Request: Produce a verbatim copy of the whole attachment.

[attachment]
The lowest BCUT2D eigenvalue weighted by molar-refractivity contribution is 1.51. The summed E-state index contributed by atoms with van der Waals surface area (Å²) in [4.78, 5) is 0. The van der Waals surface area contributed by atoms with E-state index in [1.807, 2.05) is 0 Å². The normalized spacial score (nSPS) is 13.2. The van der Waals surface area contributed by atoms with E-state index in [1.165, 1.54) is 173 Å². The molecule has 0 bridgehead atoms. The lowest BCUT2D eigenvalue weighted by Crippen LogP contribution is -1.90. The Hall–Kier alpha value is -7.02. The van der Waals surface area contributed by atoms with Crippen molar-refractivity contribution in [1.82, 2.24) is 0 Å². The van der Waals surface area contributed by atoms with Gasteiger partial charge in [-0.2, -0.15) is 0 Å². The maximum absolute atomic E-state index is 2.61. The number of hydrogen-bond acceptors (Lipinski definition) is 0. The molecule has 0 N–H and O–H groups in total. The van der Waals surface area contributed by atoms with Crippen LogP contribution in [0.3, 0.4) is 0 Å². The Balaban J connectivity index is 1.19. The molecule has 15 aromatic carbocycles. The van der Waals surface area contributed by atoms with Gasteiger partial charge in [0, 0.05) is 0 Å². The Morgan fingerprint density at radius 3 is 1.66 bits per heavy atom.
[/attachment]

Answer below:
The lowest BCUT2D eigenvalue weighted by molar-refractivity contribution is 1.51. The summed E-state index contributed by atoms with van der Waals surface area (Å²) in [4.78, 5) is 0. The van der Waals surface area contributed by atoms with E-state index in [1.807, 2.05) is 0 Å². The normalized spacial score (nSPS) is 13.2. The van der Waals surface area contributed by atoms with E-state index in [1.165, 1.54) is 173 Å². The molecule has 0 bridgehead atoms. The lowest BCUT2D eigenvalue weighted by Crippen LogP contribution is -1.90. The Hall–Kier alpha value is -7.02. The van der Waals surface area contributed by atoms with Crippen molar-refractivity contribution in [1.82, 2.24) is 0 Å². The van der Waals surface area contributed by atoms with Gasteiger partial charge in [-0.2, -0.15) is 0 Å². The maximum absolute atomic E-state index is 2.61. The number of hydrogen-bond acceptors (Lipinski definition) is 0. The molecule has 0 N–H and O–H groups in total. The van der Waals surface area contributed by atoms with Crippen LogP contribution in [0.3, 0.4) is 0 Å². The Balaban J connectivity index is 1.19. The molecule has 15 aromatic carbocycles. The van der Waals surface area contributed by atoms with Gasteiger partial charge in [0, 0.05) is 0 Å². The Morgan fingerprint density at radius 3 is 1.66 bits per heavy atom.